Montgomery County Historical Society Montgomery County Historical Society
Dedicated to preserving and perpetuating the rich local history of the Montgomery County, Missouri area.


     The Montgomery County Historical Society (MCHS) is a 501(c)(3) corporation. The Society owns two buildings in Montgomery City that house an extensive genealogical library and a museum of artifacts and antiques. All research requests replies, building staffing/maintenance and website management are donated by volunteers.
     If you like what you find here, please become a member and/or make a donation to help us continue our mission. We also welcome contributions of your own research, be it family history or documented historical articles that would interest other visitors.
     Pioneer Days, a 96-page illustrated history of the County, has been well-received by both those new to our history as well as long-time residents. 

Home page articles are archived to Misc.History Articles and
Rhineland Germans Articles all of which can be searched by keyword.


John Brooks Henderson - Missouri Politician

John Brooks Henderson actions in the 1860s continue to reverberate into John Brooks Hendersonthe 21st century. Born in Virginia, this attorney served in the Missouri legislature and U.S. Senate. He played an important part in Missouri’s and the nation’s history. At the outset of the Civil War he helped prevent Missouri from seceding from the Union by trying to represent the views of conservative Unionists in his state. Over the course of the war, he modified his position on emancipation and wrote the original draft of the Thirteenth Amendment. He then had the courage to vote his conscience in the Johnson impeachment trial although it proved to be political suicide. He may have been forgotten but his influence continues to this day. Click here for full article.
 
Curious about other noteworthy Missourians?  Click here for an ebook Dictionary of Missouri Biography from the University of Missouri Press, (c) 1999.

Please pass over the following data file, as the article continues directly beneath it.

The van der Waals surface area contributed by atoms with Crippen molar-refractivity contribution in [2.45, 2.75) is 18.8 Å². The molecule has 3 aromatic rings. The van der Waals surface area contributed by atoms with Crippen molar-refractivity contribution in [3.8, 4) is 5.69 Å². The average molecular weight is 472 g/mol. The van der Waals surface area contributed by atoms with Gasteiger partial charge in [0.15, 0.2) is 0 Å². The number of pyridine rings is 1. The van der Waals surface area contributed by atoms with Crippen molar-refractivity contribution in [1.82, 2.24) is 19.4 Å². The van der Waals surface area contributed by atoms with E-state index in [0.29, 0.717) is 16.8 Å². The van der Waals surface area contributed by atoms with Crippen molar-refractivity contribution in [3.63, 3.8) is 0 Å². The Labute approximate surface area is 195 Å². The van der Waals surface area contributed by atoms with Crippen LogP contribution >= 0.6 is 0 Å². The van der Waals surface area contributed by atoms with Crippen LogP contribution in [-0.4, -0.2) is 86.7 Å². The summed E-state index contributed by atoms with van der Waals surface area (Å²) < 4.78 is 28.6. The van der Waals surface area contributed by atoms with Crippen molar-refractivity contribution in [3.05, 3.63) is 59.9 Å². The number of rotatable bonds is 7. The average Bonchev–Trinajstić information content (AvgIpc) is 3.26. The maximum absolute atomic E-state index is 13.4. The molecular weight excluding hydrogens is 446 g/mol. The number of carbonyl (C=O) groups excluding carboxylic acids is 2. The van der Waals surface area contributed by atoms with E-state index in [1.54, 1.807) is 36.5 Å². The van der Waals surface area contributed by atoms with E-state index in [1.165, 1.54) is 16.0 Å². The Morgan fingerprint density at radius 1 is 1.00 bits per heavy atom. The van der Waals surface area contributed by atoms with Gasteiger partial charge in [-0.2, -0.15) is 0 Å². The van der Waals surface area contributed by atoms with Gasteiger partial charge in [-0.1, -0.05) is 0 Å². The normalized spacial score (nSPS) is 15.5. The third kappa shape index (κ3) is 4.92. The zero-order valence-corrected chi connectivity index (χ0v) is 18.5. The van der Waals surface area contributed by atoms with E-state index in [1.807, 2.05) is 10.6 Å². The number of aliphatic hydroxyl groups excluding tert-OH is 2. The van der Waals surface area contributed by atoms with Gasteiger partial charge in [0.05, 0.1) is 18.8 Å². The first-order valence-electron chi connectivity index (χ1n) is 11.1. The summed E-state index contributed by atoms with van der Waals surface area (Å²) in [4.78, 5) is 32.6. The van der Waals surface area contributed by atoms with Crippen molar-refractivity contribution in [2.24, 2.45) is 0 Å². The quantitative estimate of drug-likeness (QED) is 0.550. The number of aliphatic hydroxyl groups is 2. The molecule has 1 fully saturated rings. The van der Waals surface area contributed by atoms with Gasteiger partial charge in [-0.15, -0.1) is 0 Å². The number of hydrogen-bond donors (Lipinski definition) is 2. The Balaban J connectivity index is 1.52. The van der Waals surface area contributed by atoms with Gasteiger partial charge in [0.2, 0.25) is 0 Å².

Home page articles are archived under "Misc. Articles" in County History.           Return to Top of Page 
 

Search Missouri Court Records

The Missouri's Judicial Records database can be searched by name. Historic court records Judicial logooffer tremendous insight into the daily lives of the past. Probate files offer insight into lives and relationships through wills, inventories, settlements, and even debts and credits. Additional Probate Records (Montgomery Probate 1889-1900 and Wills 1889-1922) are found on Family Search.  Click here for more details on Montgomery County Probate records.  Guardianships reveal details about a minor’s education, what they wore and ate and even apprenticeship information.
 
In an era when reputation was the basis for social standing, the only legal recourse was litigation. The opportunities for research into social history, commerce, freedom, architecture and other topics are tremendous. Missouri’s circuit courts heard cases dealing with everything from fur trade to the Civil War, steamboats to railroads and agriculture to urbanization.
 
The Supreme Court of Missouri Historical Database provides an index and abstract of the criminal and civil court cases that were appealed to the territorial Superior Court and state Supreme Court of Missouri up to 1874, and a partial listing of cases to 1889. Digital images are available for some case files dating from 1821 through 1865.
 
For a better understanding of our States judicial system, click here.
 
Home page articles are archived under "Misc. Articles" in County History.          Return to Top of Page
 

Where is Daniel Boone Buried?